by James J. Devine
Republican Rudy Giuliani is making a weak attempt at redefining the days of former President George W. Bush, or he is hallucinating.
Giuliani, who was the mayor of New York City on Sept. 11, 2001, said, “We had no domestic attacks under Bush. We’ve had one under Obama.” It’s unlikely that Giuliani forgot what happened on Sept. 11, 2001.
Giuliani made the preposterous statement as he criticized President Barack Obama’s plan to try attempted bomber Umar Farouk Abdulmutallab in a criminal court and his decision to close the prison at Guantanamo Bay, during a Jan. 8, 2010 appearence on Good Morning America.
The anthrax scare.
Shortly after 9/11, letters laced with anthrax began appearing in the U.S. mail. Letters went to U.S. senators and news organizations. Before it was over, five Americans were killed and another 17 were injured. “The nation was terrorized in what became the worst biological attacks in U.S. history,” according to the FBI.
The shoe bomber.
In December 2001, admitted al-Qaida member Richard Reid boarded a plane in Miami with plastic explosives packed in special hollowed-out shoes. The bomb failed to ignite properly and no passengers were hurt. The incident, however, led to Americans having to remove their shoes during airport security screening.
The D.C. sniper case.
John Allen Muhammad was convicted on capital terrorism charges for his part in the shooting of 16 people in and around the D.C.-area in September and October 2002. Muhammad was executed last year. His 17-year-old accomplice, Lee Boyd Malvo, was sentenced to life in prison.
LAX El Al ticket counter attack
Hesham Mohamed Hadayet opened fire at an El Al Airlines ticket counter at Los Angeles International Airport in 2002, killing two people and wounding four others before being shot dead. A 2004 Justice Department report that Hadayet’s case had been “officially designated as an act of international terrorism.”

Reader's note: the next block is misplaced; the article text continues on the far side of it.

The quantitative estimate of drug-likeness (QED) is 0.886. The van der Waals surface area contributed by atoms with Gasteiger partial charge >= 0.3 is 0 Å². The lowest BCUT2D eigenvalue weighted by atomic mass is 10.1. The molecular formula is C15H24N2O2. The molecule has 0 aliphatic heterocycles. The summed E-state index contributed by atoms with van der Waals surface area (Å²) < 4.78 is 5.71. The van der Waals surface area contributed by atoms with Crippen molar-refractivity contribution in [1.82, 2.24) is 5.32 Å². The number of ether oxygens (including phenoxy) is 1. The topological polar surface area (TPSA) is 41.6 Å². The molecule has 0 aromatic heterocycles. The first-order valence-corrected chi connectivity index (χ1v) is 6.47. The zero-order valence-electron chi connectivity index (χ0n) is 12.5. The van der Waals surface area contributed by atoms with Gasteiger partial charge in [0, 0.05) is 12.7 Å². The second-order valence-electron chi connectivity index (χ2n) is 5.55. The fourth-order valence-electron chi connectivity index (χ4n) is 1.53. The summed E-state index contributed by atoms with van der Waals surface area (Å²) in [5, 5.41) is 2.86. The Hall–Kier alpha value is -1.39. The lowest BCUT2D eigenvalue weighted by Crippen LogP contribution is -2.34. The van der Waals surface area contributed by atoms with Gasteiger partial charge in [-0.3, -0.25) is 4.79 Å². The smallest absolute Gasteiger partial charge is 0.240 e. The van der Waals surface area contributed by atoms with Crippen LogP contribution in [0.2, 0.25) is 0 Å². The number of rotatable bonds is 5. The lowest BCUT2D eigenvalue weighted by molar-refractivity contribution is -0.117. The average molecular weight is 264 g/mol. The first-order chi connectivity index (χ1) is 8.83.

Campus attack at UNC.
In March 2006, a University of North Carolina at Chapel Hill graduate drove an SUV onto campus, striking nine pedestrians. Reza Taheri-azar reportedly stated in a letter: “I was aiming to follow in the footsteps of one of my role models, Mohammad Atta, one of the 9/11/01 hijackers, who obtained a doctorate degree.”
It could be dismissed as a mistake, rather then myth making but Giuliani’s remark echoed a recent claim by former Bush press secretary Dana Perino, suggesting that there is another GOP effort afoot to present lies as fact.
On November 24, 2009, while appearing on the Hannity show on Fox News Channel, Perino asserted that “We did not have a terrorist attack on our country during President Bush’s term.”
GOP strategist Mary Matalin also recently said the Bush administration “inherited the most tragic attack on our soil in our nation’s history,” implying that the 9/11 attacks resulted from mistakes by the Clinton administration.
The Sept. 11 attacks, which toppled New York’s World Trade Center and killed nearly 3,000 people in New York, Washington and Pennsylvania, took place eight months into the Bush presidency.
Those who suggest we destroy the Constitution ought to use their heads instead, because preserving our way of life is the reason to combat terror. Republicans, who accuse Democrats of being too soft, want to rewrite history and surrender our way of life.
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